An Inquiry Into the Nature and Causes of the Wealth of Nations, 第 2 卷

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Charles Knight and Company, 1835
 

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第 189 頁 - Such a difference of prices, which it seems is not always sufficient to transport a man from one parish to another, would necessarily occasion so great a transportation of the most bulky commodities, not only from one parish to another, but from one end of the kingdom, almost from one end of the world to the other, as would soon reduce them more nearly to a level. After all that has been said of the levity and inconstancy of human nature, it appears evidently from experience that a man is of all...
第 292 頁 - The property which every man has in his own labour, as it is the original foundation of all other property, so it is the most sacred and inviolable.
第 55 頁 - It is not from the benevolence of the butcher, the brewer, or the baker that we expect our dinner, but from their regard to their own interest. We address ourselves, not to their humanity but to their self-love, and never talk to them of our own necessities but of their advantages.
第 1 頁 - THE annual labour of every nation is the fund which originally supplies it with all the necessaries and conveniences of life which it annually consumes, and which consist always either in the immediate produce of that labour, or in what is purchased with that produce from other nations.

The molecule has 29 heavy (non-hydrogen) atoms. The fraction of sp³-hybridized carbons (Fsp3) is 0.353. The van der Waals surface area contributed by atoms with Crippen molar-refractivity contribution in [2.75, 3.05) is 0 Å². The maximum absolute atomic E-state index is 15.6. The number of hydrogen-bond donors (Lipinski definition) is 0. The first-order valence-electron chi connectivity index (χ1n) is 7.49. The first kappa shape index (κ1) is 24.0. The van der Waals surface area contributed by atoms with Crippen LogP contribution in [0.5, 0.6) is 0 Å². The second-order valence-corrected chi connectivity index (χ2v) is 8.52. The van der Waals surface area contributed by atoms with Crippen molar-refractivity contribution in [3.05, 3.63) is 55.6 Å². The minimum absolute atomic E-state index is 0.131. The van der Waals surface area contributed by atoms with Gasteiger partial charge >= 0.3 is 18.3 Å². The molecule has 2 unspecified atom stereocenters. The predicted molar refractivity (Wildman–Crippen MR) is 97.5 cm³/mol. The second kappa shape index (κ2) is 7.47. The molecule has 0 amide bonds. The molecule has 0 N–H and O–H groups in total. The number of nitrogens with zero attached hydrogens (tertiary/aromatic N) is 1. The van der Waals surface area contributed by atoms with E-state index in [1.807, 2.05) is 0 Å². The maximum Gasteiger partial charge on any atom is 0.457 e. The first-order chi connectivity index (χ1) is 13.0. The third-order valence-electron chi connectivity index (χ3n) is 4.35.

第 12 頁 - This great increase of the quantity of work which, in consequence of the division of labour, the same number of people are capable of performing, is owing to three different circumstances; first, to the increase of dexterity in every particular workman; secondly, to the saving of the time which is commonly lost in passing from one species of work to another ; and lastly, to the invention of a great number of machines which facilitate and abridge labour, and enable one man to do the work of many.
第 134 頁 - As soon as the land of any country has all become private property, the landlords, like all other men, love to reap where they never sowed, and demand a rent even for its natural produce.
第 xxxvii 頁 - When we see a stroke aimed and just ready to fall upon the leg or arm of another person, we naturally shrink and draw back our own leg or our own arm...
第 144 頁 - The market price of every particular commodity is regulated by the proportion between the quantity which is actually brought to market and the demand of those who are willing to pay the natural price of the commodity...
第 305 頁 - People of the same trade seldom meet together, even for merriment and diversion, but the conversation ends in a conspiracy against the public, or in some contrivance to raise prices.
第 xcvi 頁 - Little else is requisite to carry a state to the highest degree of opulence from the lowest barbarism, but peace, easy taxes, and a tolerable administration of justice; all the rest being brought about by the natural course of things.

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